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July 2010 Issue
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Yana Zavros, PhD, with graduate students Jessica Donnelly (left) and Chang Xiao (right), was awarded $720,000 from the American Cancer Society for her research into the causes of gastric cancer.
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'Sonic Hedgehog' Much More Than a Game for This Team

By Keith Herrell
Published July 2010

It sounds like something out of a high school science geek’s imagination: a deadly disease, a protein named after a video game character and a researcher armed with fresh financial resources.

It’s not imaginary in UC’s molecular and cellular physiology department, where assistant professor Yana Zavros, PhD, is investigating gastric cancer and how biological changes to the cells lining the stomach promote tumor initiation and growth.

Zavros was awarded a $720,000 grant from the American Cancer Society for a four-year period 
that began this month to support her work, which involves studying how chronic infection with the bacterium Helicobacter pylori leads to gastric cancer (also known as stomach cancer).

The society awarded a similar grant to Cincinnati Children’s Hospital Medical Center researcher and UC assisant professor Kathryn Wikenheiser-Brokamp, MD, PhD, to aid in her study of the retinoblastoma protein family’s role in the development of cancerous lung tissue.

Zavros’ study of gastric cancer also involves the role of a protein known as Sonic Hedgehog, named after the video game character "Sonic the Hedgehog” by its discoverers in 1995. Sonic Hedgehog is highly expressed in the adult stomach, and its loss via inflammation or disease contributes to molecular changes that are crucial to development of gastric cancer.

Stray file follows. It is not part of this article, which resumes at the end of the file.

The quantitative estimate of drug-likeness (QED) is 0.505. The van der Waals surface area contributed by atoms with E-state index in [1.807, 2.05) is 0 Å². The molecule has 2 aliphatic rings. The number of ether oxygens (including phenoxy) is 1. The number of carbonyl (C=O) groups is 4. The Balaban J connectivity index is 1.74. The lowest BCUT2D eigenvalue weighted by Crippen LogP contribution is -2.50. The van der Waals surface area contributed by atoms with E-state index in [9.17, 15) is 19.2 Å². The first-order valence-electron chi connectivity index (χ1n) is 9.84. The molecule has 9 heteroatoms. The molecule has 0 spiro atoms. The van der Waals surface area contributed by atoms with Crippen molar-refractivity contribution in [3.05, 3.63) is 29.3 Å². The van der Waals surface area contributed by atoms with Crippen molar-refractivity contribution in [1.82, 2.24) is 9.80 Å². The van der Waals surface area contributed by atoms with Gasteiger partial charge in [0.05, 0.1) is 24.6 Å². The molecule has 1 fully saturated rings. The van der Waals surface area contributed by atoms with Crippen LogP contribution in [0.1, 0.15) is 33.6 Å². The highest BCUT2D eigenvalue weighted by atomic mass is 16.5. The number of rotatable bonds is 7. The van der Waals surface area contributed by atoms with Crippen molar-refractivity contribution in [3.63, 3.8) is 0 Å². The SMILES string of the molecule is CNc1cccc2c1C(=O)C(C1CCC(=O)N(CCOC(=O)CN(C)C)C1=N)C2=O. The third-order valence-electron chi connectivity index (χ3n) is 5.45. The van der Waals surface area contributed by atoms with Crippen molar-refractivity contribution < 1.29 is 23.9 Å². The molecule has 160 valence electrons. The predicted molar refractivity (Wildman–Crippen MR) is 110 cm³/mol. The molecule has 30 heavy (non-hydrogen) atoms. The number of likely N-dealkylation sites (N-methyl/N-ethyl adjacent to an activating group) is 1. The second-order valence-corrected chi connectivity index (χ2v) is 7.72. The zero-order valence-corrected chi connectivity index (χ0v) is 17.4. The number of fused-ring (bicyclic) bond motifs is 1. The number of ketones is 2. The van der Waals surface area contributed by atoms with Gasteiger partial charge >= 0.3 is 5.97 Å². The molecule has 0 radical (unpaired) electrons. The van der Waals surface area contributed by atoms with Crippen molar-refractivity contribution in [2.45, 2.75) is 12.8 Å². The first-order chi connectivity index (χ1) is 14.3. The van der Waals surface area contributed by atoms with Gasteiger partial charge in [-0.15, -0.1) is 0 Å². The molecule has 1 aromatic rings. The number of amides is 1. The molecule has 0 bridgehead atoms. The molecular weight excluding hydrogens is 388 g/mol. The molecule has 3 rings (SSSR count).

In 2009, there were an estimated 21,130 new cases of stomach cancer in the United States, according to the National Cancer Institute of the National Institutes of Health (NIH). U.S. deaths from stomach cancer totaled 10,620 annually.

Zavros’ lab—which includes graduate students Chang Xiao and Jessica Donnelly—has developed a mouse model to aid in the study of gastric cancer, knocking out Sonic Hedgehog in a single cell type where it was predominantly ex-pressed. With the Sonic Hedge-hog knocked out, researchers in the lab can more effectively study the development of gastric cancer.

An article published earlier this year from Zavros’ lab reported new findings showing the complex regulation of cell growth and differentiation within the stomach and how this regulation can be disrupted during the development of gastric cancer. The article appeared in the February 2010  issue of Gastroenterology, the official journal of the AGA (American Gastroenterological Association) Institute. 

The article was selected and evaluated for Faculty of 1000 Medicine, an online literature awareness service that evaluates the most important articles in medicine based on the recommendations of a faculty of peer-nominated researchers and clinicians.

"I think people are excited that there is now a model that actually looks at the direct role of Sonic Hedgehog in the stomach,” says Zavros. 

"Previously, it was very correlative—people just assumed that with inflammation you lose Sonic Hedgehog and this is what triggers the cascade of events that eventually lead to gastric cancer.”

Zavros says her lab’s long-term goal is to understand the mechanism by which inflammation triggers the development of gastric cancer.


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